Philosophy

In the ideal world, our bodies should – within the bounds of normality – be able to do what we ask them to do. That doesn’t sound too farfetched, does it? However most of us, without even realising it, are stuck. Our bodies cannot do what they should be able to do. Can you lift your big toe without all your other toes coming with it? Can you hinge at the hip without also bending your spine? Have you any awareness of your shoulder blades at all? (that’s the one I struggle with…) Whether through bad habits, incorrect postural cueing, loss of awareness and/or loss of range of joint motion, most of us have parts of our bodies that don’t – can’t? – move as they should.

From the moment of conception our brains and bodies grow together, with movement being one of the main stimulators of brain and tissue development. Throughout our lives our cells continue to replicate as our tissues renew and remodel themselves. We need to maintain this on-going growth and development of our brains and bodies through movement – movement that takes our bodies through the ranges of movement we are designed to do, movement that asks our bodies to work a bit, movement that keeps us healthy.

All the joints in our bodies should be taken through their normal ranges of motion regularly, something which our modern life – with shoes and cars and chairs and laptops – rarely encourages us to do. If our joints are not taken through their full range of motion on a regular basis they start to lose their capacity for full movement: the surrounding muscles and connective tissues retrain themselves to a new, limited normal, the flow of blood and lymph through the area is restricted, the nervous connection to the area is reduced… Essentially the tissues in the ranges that are not stimulated through movement start to atrophy: they start to die.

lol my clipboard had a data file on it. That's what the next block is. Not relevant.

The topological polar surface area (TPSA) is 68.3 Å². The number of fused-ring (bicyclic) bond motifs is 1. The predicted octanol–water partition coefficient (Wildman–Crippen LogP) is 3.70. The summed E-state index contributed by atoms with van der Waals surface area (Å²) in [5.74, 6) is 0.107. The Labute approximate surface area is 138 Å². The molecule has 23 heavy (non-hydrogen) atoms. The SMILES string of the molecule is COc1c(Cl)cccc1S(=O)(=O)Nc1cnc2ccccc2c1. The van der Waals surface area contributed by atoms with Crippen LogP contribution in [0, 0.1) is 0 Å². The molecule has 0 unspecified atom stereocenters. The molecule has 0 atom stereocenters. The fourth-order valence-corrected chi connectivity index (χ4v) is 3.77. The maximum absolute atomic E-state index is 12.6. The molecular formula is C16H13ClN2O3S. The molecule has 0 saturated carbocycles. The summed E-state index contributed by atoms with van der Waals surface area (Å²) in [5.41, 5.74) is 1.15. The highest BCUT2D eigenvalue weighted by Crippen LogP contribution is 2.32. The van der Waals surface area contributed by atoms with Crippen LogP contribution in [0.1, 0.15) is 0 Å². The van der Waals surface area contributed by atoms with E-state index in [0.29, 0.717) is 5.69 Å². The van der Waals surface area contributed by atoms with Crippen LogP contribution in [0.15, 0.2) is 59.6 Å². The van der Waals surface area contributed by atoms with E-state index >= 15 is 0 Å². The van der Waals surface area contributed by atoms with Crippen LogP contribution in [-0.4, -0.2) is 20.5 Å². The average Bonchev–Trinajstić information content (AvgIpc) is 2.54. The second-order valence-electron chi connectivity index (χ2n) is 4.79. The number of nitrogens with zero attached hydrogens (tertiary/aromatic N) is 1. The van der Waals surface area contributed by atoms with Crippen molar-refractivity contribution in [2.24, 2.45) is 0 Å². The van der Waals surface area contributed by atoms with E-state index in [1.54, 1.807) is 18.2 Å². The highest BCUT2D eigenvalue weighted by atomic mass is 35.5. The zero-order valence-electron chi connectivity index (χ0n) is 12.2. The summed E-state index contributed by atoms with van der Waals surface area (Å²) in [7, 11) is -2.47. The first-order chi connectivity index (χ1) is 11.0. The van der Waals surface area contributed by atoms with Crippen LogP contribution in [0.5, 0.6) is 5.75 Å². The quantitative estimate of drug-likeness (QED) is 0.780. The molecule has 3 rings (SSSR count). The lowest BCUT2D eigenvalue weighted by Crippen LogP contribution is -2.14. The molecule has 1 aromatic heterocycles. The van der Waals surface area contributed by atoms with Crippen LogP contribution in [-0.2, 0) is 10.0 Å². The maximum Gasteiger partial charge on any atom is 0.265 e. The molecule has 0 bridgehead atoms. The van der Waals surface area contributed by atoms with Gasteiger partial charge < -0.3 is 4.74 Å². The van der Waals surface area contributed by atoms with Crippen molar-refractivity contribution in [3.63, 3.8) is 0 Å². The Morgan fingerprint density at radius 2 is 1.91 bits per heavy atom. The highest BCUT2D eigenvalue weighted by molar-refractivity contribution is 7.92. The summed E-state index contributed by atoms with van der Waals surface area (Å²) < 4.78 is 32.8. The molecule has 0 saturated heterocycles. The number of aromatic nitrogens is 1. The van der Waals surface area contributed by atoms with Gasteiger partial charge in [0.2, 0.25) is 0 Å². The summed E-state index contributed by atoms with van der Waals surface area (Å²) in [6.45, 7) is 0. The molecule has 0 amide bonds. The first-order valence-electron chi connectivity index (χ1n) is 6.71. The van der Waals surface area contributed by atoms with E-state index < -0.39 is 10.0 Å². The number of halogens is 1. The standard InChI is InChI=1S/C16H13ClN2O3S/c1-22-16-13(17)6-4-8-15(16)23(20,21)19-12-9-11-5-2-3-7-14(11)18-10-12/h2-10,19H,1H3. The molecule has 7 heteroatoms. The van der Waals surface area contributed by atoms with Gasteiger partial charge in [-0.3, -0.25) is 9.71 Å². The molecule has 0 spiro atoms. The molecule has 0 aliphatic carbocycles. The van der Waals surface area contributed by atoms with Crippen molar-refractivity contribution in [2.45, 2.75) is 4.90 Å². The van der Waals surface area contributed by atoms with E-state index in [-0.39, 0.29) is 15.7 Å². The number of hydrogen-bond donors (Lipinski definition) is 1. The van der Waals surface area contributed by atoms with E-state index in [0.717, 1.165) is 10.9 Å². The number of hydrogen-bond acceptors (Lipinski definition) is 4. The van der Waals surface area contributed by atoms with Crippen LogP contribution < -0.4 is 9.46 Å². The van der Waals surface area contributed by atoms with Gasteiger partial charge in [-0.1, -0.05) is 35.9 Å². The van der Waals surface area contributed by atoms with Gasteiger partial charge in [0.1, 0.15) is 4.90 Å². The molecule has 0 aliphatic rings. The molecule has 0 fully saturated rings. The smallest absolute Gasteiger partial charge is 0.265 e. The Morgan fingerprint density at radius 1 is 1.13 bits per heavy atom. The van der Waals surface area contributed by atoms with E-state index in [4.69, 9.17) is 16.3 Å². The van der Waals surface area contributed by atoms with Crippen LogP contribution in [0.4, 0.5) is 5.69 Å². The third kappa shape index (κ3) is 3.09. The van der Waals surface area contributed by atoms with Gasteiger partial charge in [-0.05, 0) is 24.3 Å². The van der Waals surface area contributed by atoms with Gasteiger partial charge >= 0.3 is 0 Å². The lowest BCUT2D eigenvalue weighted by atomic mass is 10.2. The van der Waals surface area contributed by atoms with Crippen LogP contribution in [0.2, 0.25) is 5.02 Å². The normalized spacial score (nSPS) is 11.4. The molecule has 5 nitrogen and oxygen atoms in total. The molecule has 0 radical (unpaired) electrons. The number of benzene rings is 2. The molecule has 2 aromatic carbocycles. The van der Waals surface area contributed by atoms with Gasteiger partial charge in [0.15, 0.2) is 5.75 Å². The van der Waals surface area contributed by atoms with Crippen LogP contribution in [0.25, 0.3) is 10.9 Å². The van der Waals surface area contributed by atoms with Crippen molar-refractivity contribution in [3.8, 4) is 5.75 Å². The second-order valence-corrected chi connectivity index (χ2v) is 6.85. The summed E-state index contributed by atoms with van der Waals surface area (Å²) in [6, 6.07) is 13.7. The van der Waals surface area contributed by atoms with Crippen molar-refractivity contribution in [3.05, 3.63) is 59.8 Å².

Furthermore, without full range of motion at each joint the normal ranges of movement of the whole body are compromised – if one joint has a limited range of motion, another area of the body may have to move more in compensation, leading to over-lengthening of muscles and connective tissues and/or joint wear and tear. And then we feel pain. But the cause of that pain may not be the poor overworked muscle or joint that is griping at you, it may be the unmoving area that you don’t – can’t? – even feel that is the true culprit. Or it could be that unmoving part that is starting to die and is calling out for help…

So what do we do? What is the cure, or, better yet, the means of prevention? Movement. Healthy movement that takes us through the full range of motion of each joint, through the full range of movement of our bodies. Unfortunately for most of us this will take some relearning: regaining of awareness, restoring of range of motion, reconnecting of the brain and the body through the neural pathways. And some changing of habits: creating healthy habits of healthy movement.

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